[58] Cpl. Dunphy and Cst. Kerstens were not actively chasing Mr. Holland who then fled to, and into, his home. They had been patiently staking out Mr. Holland's home. For at least five, long, and doubtless tedious, hours. They knew he was inside. Mr. Holland made direct eye contact with Cst. Kerstens several times. They were hoping he would leave so they could arrest him. At least once, Mr. Holland had taunted them from his window. But they were powerless to act - at least until the Feeney warrant arrived. The court was never told why the Feeney warrant never came. There was no other suspect.

[59] Mr. Holland eventually stepped just outside, and let out his dog. He lit a cigarette. Cst. Kerstens decided to act. He called out from a distance that Mr. Holland was under arrest. Mr. Holland yelled "fuck you". Mr. Holland immediately turned, and went right back inside. Cst. Kerstens decided to chase after him although there was no way he could make up the distance. Mr. Holland was inside his home before est. Kerstens was even up the steps. The opportunity to arrest Mr. Holland lawfully was lost.

[60] Instead of stopping at the door, Cst. Kerstens decided to kick his way inside. Through not one, but two doors. According to his evidence, when Cst. Kerstens got inside, Mr. Holland was standing facing him. Mr. Holland was not moving. His arms were at his side. He was not doing or saying anything - just standing there, unarmed, with no weapons in sight. Officer safety concerns did not justify what happened. The constable did not try to deescalate the situation. The constable immediately grabbed Mr. Holland and put him against the wall. In a "C­ clamp". Then a headlock. Then he used a "pain compliance technique". In doing so, in these circumstances, Cst. Kerstens assaulted Mr. Holland. Assault is a crime.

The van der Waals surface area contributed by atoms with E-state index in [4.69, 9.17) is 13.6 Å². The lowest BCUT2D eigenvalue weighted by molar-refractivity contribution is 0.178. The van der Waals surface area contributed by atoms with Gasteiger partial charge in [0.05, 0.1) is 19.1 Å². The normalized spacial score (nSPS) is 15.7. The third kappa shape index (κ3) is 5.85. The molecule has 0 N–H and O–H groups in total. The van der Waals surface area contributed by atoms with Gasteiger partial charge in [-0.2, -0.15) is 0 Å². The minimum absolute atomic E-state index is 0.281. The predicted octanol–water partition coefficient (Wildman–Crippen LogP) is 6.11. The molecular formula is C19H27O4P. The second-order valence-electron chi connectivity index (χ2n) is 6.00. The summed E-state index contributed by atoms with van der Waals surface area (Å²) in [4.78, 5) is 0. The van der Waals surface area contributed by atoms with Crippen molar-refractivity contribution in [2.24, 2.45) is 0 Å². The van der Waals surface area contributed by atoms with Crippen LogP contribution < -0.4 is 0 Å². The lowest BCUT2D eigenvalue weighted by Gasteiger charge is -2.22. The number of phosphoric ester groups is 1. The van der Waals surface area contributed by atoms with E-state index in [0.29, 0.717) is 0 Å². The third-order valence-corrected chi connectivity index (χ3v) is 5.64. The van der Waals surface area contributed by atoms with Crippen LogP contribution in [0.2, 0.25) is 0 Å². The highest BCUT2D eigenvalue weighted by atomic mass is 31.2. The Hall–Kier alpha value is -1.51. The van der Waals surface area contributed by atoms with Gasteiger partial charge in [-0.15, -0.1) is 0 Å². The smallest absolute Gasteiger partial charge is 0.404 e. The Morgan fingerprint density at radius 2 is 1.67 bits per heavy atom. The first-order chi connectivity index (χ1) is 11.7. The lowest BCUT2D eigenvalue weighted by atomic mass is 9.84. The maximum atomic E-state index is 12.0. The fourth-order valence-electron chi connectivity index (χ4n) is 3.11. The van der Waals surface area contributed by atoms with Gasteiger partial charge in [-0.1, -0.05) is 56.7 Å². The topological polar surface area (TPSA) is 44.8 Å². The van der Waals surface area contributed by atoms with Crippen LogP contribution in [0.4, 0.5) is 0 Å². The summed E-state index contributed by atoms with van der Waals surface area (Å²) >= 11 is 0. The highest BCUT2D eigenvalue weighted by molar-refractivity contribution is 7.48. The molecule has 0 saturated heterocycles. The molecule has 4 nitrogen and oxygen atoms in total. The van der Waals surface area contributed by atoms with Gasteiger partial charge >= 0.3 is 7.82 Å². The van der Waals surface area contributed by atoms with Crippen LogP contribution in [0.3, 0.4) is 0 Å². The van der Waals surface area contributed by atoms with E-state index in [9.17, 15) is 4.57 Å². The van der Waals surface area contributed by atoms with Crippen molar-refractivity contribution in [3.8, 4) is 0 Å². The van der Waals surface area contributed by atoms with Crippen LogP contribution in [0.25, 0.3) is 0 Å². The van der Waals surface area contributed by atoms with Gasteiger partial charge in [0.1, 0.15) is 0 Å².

[61] Why did this happen? The answer is found in Cpl. Dunphy's evidence. She was asked why she chased Mr. Holland, and why she didn't call for the warrant. She replied: "In the heat of the ... when all that was happening, no that wasn't ... that wasn't an option". Cpl. Dunphy had started to say "in the heat of the moment", but she caught herself.

[62] This incident happened because the police lost their cool and acted in the heat of the moment. Cs!. Kerstens reacted angrily when Mr. Holland yelled "fuck you" at him after the earlier taunt. Cst. Kerstens lost his cool. He ignored his training. He acted without legal authority. He is accountable, even if he believed he acted in good faith.

[63] When Cst. Kerstens ran after Holland, Cpl. Dunphy should have exercised her authority. She ought to have ordered the junior constable to stop. She failed in her duty to do so. Instead of restraining her colleague, she followed the junior constable inside. She helped Cst. Kerstens subdue Mr. Holland who was rightfully defending himself. By assisting Cs!. Kerstens subdue Mr. Holland unlawfully, Cpl. Dunphy also committed an assault. She, too, is accountable.

[64] As I said earlier, our law is crystal clear. Police may only enter a person's house without a warrant in two situations: if someone's safety is in peril, or if they are in hot pursuit. The only hot pursuit on January 17 was the pursuit by a constable who was hot under the collar, and by his supervisor who claims she did not understand the law.

[65] This illegal forced entry into Mr. Holland's home, and unprovoked assault, are extremely serious breaches of Mr. Holland's Charter rights. In our free and democratic society, these illegal acts undermine our trust in our police. It taints all our police officers. This court cannot turn a blind eye. These breaches must be sanctioned in a meaningful way. The question, then, becomes what is a fair and meaningful remedy?

[66] The Supreme Court of Canada has explained the law I must apply. In 2010, all nine justices issued a unanimous judgment. That case is R v Nasoga/uak 10. A judge may use sentencing principles to denounce police misconduct. Where, as here, that misconduct related directly to Mr. Holland as their suspect, it works to lessen his sentence. It becomes a mitigating factor I must consider and apply in a meaningful way. The sentence reduction must reflect this serious violation of the law by Cpl. Dunphy and Cst. Kerstens.

[67] The court, therefore, reduces Mr. Holland's sentence further by five months, or 150 days

1 comment:

Anonymous said...

After the many Charter violations committed by police during the G20 summit I did an extensive search of Ontario police websites. Why didn't the police comply with the law?

Very few made any reference to the Charter. Only one, if I recall correctly, had a statement by the Chief of Police which correctly noted the relationship of the Charter of Rights and Freedoms to the mission and operations of the police.

This is a serious omission.